Joint media release with the Hon Andrew Giles MP
The Albanese Government will increase the Temporary Skilled Migration Income Threshold (TSMIT) from $53,900 to $70,000 from July 1.
Frozen since 2013, around 90% of all full-time jobs in Australia are now paid more than the current TSMIT, undermining Australia’s skilled migration system.
The new $70,000 income threshold is approximately where the TSMIT should have been if it had been properly indexed over the previous 10 years.
This is the Government’s first action in response to the independent Review of the Migration System led by Dr Martin Parkinson, which found that Australia’s migration system is broken.
The Albanese Government is also announcing that by the end of 2023, Temporary Skill Shortage (TSS) short stream visa holders will have a pathway to permanent residency within our existing capped permanent program.
This will provide employers and migrants with more certainty, and will help increase the skill level in our permanent skilled program.
Together, these two measures announced today fulfil important election commitments to increase the TSMIT and expand pathways to permanent residence.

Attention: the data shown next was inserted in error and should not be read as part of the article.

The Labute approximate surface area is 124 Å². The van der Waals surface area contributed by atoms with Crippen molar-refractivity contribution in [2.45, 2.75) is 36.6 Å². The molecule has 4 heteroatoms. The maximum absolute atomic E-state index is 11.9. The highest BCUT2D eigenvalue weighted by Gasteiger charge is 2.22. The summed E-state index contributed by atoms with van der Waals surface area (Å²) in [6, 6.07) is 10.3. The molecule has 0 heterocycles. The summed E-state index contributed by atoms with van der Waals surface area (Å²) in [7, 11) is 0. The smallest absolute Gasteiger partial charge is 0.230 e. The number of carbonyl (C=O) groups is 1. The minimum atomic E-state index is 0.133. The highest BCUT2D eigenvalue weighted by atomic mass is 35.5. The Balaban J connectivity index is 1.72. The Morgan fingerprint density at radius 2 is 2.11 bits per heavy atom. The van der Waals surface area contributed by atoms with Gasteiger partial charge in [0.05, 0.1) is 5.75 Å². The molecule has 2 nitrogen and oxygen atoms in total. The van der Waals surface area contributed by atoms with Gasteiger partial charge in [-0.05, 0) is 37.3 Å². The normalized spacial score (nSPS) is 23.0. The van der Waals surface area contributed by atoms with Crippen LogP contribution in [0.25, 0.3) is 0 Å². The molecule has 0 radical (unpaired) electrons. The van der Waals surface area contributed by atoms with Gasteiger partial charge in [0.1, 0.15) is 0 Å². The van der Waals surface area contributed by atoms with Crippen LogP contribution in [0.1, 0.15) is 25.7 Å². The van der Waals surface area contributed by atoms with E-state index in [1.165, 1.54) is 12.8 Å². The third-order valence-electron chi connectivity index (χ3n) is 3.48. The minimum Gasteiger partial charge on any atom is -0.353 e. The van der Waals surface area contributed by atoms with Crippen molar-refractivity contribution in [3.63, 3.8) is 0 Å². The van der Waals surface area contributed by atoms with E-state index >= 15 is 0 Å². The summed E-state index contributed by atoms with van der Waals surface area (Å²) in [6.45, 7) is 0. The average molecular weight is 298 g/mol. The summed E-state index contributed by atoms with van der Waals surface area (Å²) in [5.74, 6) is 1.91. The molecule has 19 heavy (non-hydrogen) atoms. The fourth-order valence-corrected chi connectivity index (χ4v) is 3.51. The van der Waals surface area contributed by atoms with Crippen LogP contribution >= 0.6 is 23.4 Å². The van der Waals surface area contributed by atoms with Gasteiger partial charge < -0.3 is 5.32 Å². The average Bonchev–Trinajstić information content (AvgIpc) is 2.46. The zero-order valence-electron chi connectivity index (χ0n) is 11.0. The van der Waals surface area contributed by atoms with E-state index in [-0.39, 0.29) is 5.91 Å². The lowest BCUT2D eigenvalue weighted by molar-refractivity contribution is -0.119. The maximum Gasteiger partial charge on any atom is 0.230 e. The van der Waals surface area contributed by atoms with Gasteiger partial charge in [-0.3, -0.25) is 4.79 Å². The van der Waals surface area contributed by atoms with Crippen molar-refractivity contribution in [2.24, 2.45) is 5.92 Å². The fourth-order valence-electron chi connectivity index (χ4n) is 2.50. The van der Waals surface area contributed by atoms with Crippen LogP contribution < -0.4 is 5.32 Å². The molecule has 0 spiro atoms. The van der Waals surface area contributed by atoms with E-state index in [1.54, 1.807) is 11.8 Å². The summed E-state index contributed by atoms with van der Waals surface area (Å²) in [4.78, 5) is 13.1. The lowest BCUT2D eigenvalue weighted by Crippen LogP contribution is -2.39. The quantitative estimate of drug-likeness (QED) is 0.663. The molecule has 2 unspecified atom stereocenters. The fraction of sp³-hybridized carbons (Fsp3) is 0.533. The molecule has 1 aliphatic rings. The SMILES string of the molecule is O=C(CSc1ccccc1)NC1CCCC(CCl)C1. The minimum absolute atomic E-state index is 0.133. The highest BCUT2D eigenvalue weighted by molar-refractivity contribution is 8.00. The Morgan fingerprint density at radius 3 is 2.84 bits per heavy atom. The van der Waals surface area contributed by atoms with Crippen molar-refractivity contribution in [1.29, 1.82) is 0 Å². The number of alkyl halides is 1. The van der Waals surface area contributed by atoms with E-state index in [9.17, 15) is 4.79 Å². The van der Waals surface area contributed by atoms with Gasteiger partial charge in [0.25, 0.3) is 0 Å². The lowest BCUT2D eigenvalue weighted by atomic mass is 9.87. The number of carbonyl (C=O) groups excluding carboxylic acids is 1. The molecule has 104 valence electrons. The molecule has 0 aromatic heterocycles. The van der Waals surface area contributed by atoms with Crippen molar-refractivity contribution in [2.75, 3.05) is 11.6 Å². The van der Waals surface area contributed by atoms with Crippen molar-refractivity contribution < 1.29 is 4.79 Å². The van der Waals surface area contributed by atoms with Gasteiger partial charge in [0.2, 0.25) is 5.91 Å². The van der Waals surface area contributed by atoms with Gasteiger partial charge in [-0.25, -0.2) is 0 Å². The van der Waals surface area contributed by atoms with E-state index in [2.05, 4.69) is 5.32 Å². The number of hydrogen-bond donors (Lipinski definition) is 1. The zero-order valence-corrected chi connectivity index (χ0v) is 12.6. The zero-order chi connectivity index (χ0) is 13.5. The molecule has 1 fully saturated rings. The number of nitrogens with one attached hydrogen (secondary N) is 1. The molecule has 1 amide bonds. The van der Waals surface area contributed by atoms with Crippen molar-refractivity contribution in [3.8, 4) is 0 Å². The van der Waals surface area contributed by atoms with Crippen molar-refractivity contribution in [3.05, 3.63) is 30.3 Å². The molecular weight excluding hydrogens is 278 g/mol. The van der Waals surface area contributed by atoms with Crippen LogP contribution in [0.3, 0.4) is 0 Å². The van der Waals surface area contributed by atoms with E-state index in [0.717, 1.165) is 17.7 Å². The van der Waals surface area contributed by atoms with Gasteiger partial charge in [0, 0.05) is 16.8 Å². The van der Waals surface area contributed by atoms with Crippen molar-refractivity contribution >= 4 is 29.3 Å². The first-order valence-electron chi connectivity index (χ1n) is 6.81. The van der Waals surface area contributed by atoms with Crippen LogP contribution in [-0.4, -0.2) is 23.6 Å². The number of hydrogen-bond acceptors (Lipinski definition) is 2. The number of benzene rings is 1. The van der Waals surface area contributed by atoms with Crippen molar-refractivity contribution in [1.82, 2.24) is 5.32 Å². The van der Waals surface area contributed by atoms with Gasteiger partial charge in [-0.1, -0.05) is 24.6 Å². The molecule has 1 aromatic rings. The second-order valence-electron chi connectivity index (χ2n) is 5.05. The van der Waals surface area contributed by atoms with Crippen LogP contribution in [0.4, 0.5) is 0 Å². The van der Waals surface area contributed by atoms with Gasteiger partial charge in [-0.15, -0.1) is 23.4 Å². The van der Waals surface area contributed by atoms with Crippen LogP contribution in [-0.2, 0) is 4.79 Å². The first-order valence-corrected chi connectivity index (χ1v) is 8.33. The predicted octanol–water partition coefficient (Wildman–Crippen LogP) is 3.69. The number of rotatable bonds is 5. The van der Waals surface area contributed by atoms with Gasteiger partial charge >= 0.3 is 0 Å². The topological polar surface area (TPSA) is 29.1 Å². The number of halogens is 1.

Quotes attributable to the Minister for Home Affairs and Cyber Security, Clare O’Neil
This is the first increase to the TSMIT in a decade. It is a down payment on the type of migration system the Albanese Government wants to build.
Our migration success story is rooted in permanency and citizenship. Giving people the chance to get established in their community, educate their kids, and become Australian.”
We are leaving behind the unplanned, unstrategic, temporary migration program we are currently encumbered with thanks to the previous government.
Quotes attributable to the Minister for Immigration, Citizenship and Multicultural Affairs, Andrew Giles
The Temporary Skilled Migration Income Threshold was frozen for a decade by the former Liberal Government, including the six years where Peter Dutton was Minister. This is not fair for migrant workers and it is not fair for Australian workers.
Providing pathways to permanent residency for workers on Temporary Skill Shortage visas is another step towards ending the ‘permanently temporary’ limbo that formed a key part of the decade of mismanagement under the former Liberal government.